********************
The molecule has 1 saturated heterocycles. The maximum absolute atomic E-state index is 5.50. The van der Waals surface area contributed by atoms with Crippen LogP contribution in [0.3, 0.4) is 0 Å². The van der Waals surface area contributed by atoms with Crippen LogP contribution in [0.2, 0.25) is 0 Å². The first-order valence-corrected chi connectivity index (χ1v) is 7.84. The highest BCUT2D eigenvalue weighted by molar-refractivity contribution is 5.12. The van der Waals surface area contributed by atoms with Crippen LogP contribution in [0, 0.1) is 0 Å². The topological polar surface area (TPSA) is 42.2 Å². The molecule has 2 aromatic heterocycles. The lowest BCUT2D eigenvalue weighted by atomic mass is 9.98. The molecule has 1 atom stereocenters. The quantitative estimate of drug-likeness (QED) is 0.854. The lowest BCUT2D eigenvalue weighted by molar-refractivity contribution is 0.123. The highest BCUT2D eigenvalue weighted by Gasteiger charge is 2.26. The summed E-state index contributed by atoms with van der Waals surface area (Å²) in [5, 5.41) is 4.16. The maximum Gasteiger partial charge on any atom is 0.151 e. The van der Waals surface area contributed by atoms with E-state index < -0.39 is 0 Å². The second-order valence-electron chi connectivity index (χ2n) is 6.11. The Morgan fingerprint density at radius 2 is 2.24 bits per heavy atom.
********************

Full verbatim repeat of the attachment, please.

The molecule has 1 saturated heterocycles. The maximum absolute atomic E-state index is 5.50. The van der Waals surface area contributed by atoms with Crippen LogP contribution in [0.3, 0.4) is 0 Å². The van der Waals surface area contributed by atoms with Crippen LogP contribution in [0.2, 0.25) is 0 Å². The first-order valence-corrected chi connectivity index (χ1v) is 7.84. The highest BCUT2D eigenvalue weighted by molar-refractivity contribution is 5.12. The van der Waals surface area contributed by atoms with Crippen LogP contribution in [0, 0.1) is 0 Å². The topological polar surface area (TPSA) is 42.2 Å². The molecule has 2 aromatic heterocycles. The lowest BCUT2D eigenvalue weighted by atomic mass is 9.98. The molecule has 1 atom stereocenters. The quantitative estimate of drug-likeness (QED) is 0.854. The lowest BCUT2D eigenvalue weighted by molar-refractivity contribution is 0.123. The highest BCUT2D eigenvalue weighted by Gasteiger charge is 2.26. The summed E-state index contributed by atoms with van der Waals surface area (Å²) in [5, 5.41) is 4.16. The maximum Gasteiger partial charge on any atom is 0.151 e. The van der Waals surface area contributed by atoms with E-state index < -0.39 is 0 Å². The second-order valence-electron chi connectivity index (χ2n) is 6.11. The Morgan fingerprint density at radius 2 is 2.24 bits per heavy atom.